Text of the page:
Validity and Reliability

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Validity and Reliability by Mind Map: Validity and Reliability

1. Three approaches to Validity

1.1. Content Validity

1.2. Construct Validity

1.3. Criterion Related Validity

2. Validity is the level to which a test measures what it was created to measure.

3. Importance to Learning and Assessment

3.1. Student learning is enhanced by understanding the importance and application of the subject.

3.2. Assessments should demonstrate the most difficult skills and details that need to be learned.

3.3. In order to guarantee lesson plans are focused on the important information, a valid assessment is needed before instruction begins.

3.3.1. Included

3.3.2. Excluded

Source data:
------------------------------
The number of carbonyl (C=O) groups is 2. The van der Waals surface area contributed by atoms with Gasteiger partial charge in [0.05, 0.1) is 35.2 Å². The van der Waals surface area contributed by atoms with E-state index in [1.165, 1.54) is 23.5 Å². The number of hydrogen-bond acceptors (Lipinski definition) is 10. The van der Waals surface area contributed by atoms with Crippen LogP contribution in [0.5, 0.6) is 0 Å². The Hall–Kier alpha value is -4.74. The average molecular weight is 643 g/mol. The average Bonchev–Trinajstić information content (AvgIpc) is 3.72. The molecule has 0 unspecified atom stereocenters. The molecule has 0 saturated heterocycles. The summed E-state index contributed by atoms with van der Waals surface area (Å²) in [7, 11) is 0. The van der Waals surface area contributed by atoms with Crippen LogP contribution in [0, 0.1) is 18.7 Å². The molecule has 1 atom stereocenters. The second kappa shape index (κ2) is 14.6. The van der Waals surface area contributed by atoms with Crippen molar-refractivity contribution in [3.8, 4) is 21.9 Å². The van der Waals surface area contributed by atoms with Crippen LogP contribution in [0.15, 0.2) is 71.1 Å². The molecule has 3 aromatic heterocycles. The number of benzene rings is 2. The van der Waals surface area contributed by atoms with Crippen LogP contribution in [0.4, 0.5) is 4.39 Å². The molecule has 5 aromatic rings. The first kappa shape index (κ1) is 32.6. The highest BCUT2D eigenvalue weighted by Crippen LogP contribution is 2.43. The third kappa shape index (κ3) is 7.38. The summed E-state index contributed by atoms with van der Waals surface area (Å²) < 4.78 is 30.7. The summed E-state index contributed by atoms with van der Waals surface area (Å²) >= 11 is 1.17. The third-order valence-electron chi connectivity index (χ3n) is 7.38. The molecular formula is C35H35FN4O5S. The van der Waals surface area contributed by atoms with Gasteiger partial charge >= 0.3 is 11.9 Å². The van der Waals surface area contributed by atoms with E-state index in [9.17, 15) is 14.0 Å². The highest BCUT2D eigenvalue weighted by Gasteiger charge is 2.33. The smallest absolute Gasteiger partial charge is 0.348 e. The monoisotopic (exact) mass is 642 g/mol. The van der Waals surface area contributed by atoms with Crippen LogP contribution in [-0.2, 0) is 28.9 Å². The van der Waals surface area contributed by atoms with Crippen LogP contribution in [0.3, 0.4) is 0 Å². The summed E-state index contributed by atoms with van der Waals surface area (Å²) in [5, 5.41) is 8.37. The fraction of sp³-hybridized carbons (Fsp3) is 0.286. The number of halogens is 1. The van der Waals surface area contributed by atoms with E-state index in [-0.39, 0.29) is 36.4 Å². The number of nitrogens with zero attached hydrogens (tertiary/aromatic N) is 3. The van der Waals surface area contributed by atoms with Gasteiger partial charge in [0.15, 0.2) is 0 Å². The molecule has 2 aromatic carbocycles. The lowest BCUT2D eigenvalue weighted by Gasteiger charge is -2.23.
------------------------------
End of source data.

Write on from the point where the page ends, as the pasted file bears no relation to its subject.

4. Reliability is when assessments are consistent in their measurement results.

4.1. Project Start

4.1.1. Project specifications

4.1.2. End User requirements

4.1.3. Action points sign-off

4.2. Development Stage 1

4.2.1. Define actions as necessary

4.3. Development Stage 2

5. Three Ways to Determine Reliabilty

5.1. Retest Methods

5.1.1. Materials

5.1.2. Personel

5.1.3. Services

5.1.4. Duration

5.2. Alternative Form Method

5.3. Requirements

6. Importance to Learning and Assessment

6.1. A reliable test can help teachers and administrators use the test results to make appropriate decisions.

6.1.1. Dependencies

6.1.2. Milestones

6.2. The alternate forms method allows two separate forms of a test to be administered to a group of people at two different times. The test is considered reliable if the results are similar.

6.2.1. Schedule

6.2.2. Budget